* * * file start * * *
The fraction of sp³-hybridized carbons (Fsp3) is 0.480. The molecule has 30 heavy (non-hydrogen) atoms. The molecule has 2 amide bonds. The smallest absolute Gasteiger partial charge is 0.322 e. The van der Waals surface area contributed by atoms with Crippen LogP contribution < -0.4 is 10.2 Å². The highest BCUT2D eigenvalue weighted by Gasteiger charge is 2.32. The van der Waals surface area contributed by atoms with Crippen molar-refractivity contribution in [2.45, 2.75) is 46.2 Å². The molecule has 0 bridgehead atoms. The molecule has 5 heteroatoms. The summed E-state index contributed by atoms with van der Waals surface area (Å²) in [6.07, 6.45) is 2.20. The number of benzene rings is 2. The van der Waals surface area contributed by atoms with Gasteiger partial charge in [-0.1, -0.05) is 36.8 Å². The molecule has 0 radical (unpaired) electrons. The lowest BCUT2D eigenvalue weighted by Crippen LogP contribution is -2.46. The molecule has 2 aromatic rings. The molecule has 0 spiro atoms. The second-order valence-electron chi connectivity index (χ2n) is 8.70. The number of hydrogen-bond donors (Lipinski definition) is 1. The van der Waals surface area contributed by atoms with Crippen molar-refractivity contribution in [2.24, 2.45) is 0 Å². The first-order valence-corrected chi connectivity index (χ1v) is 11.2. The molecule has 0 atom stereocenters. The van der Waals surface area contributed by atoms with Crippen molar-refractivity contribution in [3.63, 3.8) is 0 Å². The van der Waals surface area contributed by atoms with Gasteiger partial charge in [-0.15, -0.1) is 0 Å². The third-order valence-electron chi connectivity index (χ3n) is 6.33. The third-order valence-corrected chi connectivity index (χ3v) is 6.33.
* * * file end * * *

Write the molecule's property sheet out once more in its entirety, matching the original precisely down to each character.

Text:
The fraction of sp³-hybridized carbons (Fsp3) is 0.480. The molecule has 30 heavy (non-hydrogen) atoms. The molecule has 2 amide bonds. The smallest absolute Gasteiger partial charge is 0.322 e. The van der Waals surface area contributed by atoms with Crippen LogP contribution < -0.4 is 10.2 Å². The highest BCUT2D eigenvalue weighted by Gasteiger charge is 2.32. The van der Waals surface area contributed by atoms with Crippen molar-refractivity contribution in [2.45, 2.75) is 46.2 Å². The molecule has 0 bridgehead atoms. The molecule has 5 heteroatoms. The summed E-state index contributed by atoms with van der Waals surface area (Å²) in [6.07, 6.45) is 2.20. The number of benzene rings is 2. The van der Waals surface area contributed by atoms with Gasteiger partial charge in [-0.1, -0.05) is 36.8 Å². The molecule has 0 radical (unpaired) electrons. The lowest BCUT2D eigenvalue weighted by Crippen LogP contribution is -2.46. The molecule has 2 aromatic rings. The molecule has 0 spiro atoms. The second-order valence-electron chi connectivity index (χ2n) is 8.70. The number of hydrogen-bond donors (Lipinski definition) is 1. The van der Waals surface area contributed by atoms with Crippen molar-refractivity contribution in [2.24, 2.45) is 0 Å². The first-order valence-corrected chi connectivity index (χ1v) is 11.2. The molecule has 0 atom stereocenters. The van der Waals surface area contributed by atoms with Crippen molar-refractivity contribution in [3.63, 3.8) is 0 Å². The van der Waals surface area contributed by atoms with Gasteiger partial charge in [-0.15, -0.1) is 0 Å². The third-order valence-electron chi connectivity index (χ3n) is 6.33. The third-order valence-corrected chi connectivity index (χ3v) is 6.33.